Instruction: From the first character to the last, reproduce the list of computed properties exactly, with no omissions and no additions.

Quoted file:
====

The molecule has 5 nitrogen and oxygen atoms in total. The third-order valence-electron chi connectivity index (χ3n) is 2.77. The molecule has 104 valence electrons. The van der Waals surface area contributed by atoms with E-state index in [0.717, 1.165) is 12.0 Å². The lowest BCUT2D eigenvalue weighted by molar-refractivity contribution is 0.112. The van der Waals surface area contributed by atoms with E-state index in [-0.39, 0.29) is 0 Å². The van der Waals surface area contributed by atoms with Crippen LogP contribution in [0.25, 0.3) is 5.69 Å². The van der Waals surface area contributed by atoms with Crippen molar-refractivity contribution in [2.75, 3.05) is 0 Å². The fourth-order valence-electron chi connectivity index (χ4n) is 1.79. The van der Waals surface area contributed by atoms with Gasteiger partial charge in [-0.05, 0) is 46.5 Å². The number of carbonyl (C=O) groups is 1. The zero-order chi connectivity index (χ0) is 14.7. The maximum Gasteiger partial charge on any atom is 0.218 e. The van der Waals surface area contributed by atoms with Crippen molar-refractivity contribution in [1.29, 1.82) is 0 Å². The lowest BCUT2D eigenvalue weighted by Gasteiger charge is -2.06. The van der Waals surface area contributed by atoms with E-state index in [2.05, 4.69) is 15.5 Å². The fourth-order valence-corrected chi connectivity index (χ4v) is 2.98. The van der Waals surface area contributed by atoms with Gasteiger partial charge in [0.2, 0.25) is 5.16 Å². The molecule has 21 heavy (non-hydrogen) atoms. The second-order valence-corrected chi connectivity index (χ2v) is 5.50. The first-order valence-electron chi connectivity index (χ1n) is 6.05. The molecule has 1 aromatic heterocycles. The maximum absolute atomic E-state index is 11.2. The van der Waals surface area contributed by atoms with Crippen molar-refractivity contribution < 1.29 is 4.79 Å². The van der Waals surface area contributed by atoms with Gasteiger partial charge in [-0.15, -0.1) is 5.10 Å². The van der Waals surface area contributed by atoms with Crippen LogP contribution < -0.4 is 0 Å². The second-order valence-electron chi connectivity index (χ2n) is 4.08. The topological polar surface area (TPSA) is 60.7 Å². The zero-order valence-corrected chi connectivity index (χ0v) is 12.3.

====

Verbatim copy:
The molecule has 5 nitrogen and oxygen atoms in total. The third-order valence-electron chi connectivity index (χ3n) is 2.77. The molecule has 104 valence electrons. The van der Waals surface area contributed by atoms with E-state index in [0.717, 1.165) is 12.0 Å². The lowest BCUT2D eigenvalue weighted by molar-refractivity contribution is 0.112. The van der Waals surface area contributed by atoms with E-state index in [-0.39, 0.29) is 0 Å². The van der Waals surface area contributed by atoms with Crippen LogP contribution in [0.25, 0.3) is 5.69 Å². The van der Waals surface area contributed by atoms with Crippen molar-refractivity contribution in [2.75, 3.05) is 0 Å². The fourth-order valence-electron chi connectivity index (χ4n) is 1.79. The van der Waals surface area contributed by atoms with Gasteiger partial charge in [-0.05, 0) is 46.5 Å². The number of carbonyl (C=O) groups is 1. The zero-order chi connectivity index (χ0) is 14.7. The maximum Gasteiger partial charge on any atom is 0.218 e. The van der Waals surface area contributed by atoms with Crippen molar-refractivity contribution in [1.29, 1.82) is 0 Å². The lowest BCUT2D eigenvalue weighted by Gasteiger charge is -2.06. The van der Waals surface area contributed by atoms with E-state index in [2.05, 4.69) is 15.5 Å². The fourth-order valence-corrected chi connectivity index (χ4v) is 2.98. The van der Waals surface area contributed by atoms with Gasteiger partial charge in [0.2, 0.25) is 5.16 Å². The molecule has 21 heavy (non-hydrogen) atoms. The second-order valence-corrected chi connectivity index (χ2v) is 5.50. The first-order valence-electron chi connectivity index (χ1n) is 6.05. The molecule has 1 aromatic heterocycles. The maximum absolute atomic E-state index is 11.2. The van der Waals surface area contributed by atoms with Crippen molar-refractivity contribution < 1.29 is 4.79 Å². The van der Waals surface area contributed by atoms with Gasteiger partial charge in [-0.15, -0.1) is 5.10 Å². The van der Waals surface area contributed by atoms with Crippen LogP contribution < -0.4 is 0 Å². The second-order valence-electron chi connectivity index (χ2n) is 4.08. The topological polar surface area (TPSA) is 60.7 Å². The zero-order valence-corrected chi connectivity index (χ0v) is 12.3.